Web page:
Kuwait court dissolves parliament, orders new elections


Kuwaiti opposition supporters block a major road in Kuwait City on November 30, 2012, during a demonstration against a decision by Emir Sheikh Sabah al-Ahmad al-Sabah to amend the electoral law. The regime has been harsher on activists lately, and has begun jailing outspoken Twitter users and internet activists.



Kuwait's Supreme Constitutional Court on Sunday dissolved parliament and ordered new elections, according to Kuwait News Agency

The court also dismissed appeals for changes to the electoral system following opposition-led protests over the last parliamentary elections, which were held in December, said according to BBC News

Kuwait has seen growing dissent over the emir's rule, unrest seen as part of an anti-government movement strengthening in the region.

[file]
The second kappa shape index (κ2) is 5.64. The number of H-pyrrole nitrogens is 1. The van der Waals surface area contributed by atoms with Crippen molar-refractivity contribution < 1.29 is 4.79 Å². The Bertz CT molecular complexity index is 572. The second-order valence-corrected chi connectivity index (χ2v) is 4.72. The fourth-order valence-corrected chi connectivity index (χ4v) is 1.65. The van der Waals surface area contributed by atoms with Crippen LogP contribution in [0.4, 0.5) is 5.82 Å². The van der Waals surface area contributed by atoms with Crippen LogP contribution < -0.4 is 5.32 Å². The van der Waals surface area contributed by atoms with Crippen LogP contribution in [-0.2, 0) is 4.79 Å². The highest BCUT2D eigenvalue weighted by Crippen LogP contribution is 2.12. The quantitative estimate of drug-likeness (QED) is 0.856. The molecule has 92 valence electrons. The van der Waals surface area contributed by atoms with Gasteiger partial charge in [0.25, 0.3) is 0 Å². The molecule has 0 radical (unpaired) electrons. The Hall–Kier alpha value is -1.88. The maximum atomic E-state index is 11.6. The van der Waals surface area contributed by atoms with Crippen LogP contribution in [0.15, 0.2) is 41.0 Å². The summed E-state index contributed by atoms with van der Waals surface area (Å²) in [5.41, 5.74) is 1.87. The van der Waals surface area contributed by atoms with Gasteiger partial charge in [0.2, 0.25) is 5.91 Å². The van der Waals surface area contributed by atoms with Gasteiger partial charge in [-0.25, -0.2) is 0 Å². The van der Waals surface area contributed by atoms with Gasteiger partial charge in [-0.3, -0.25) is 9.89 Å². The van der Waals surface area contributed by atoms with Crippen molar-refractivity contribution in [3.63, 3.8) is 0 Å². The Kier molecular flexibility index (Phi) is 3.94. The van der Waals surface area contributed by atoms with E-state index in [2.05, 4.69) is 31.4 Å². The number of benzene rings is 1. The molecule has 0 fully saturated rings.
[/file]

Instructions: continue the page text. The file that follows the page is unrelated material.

More from GlobalPost: How Kuwait's opposition is outsmarting the state

This will be Kuwait's second parliamentary vote within the year, said BBC, the 50-member body having been dominated by the opposition last summer but invalidated on procedural grounds. 

Meanwhile, the opposition has critcial of recent changes to the country's election law — there were mass demonstrations after amendments were passed six weeks before elections, said BBC.

The changes limited the number of candidates that can run and barred people from voting for several candidates, introducing a one-person, one-vote system that the opposition says is an attempt to smother voices of protest, according to the Associated Press

The emir says the changes were made to align the nation with laws in the region, an opinion upheld by the court on Sunday. 

Kuwait News Agency said the court on Sunday had "annulled" parliament, but the grounds for the decision were not immediately clear. 

The emir is responsible for setting the election day for the new parliamentary vote, said AP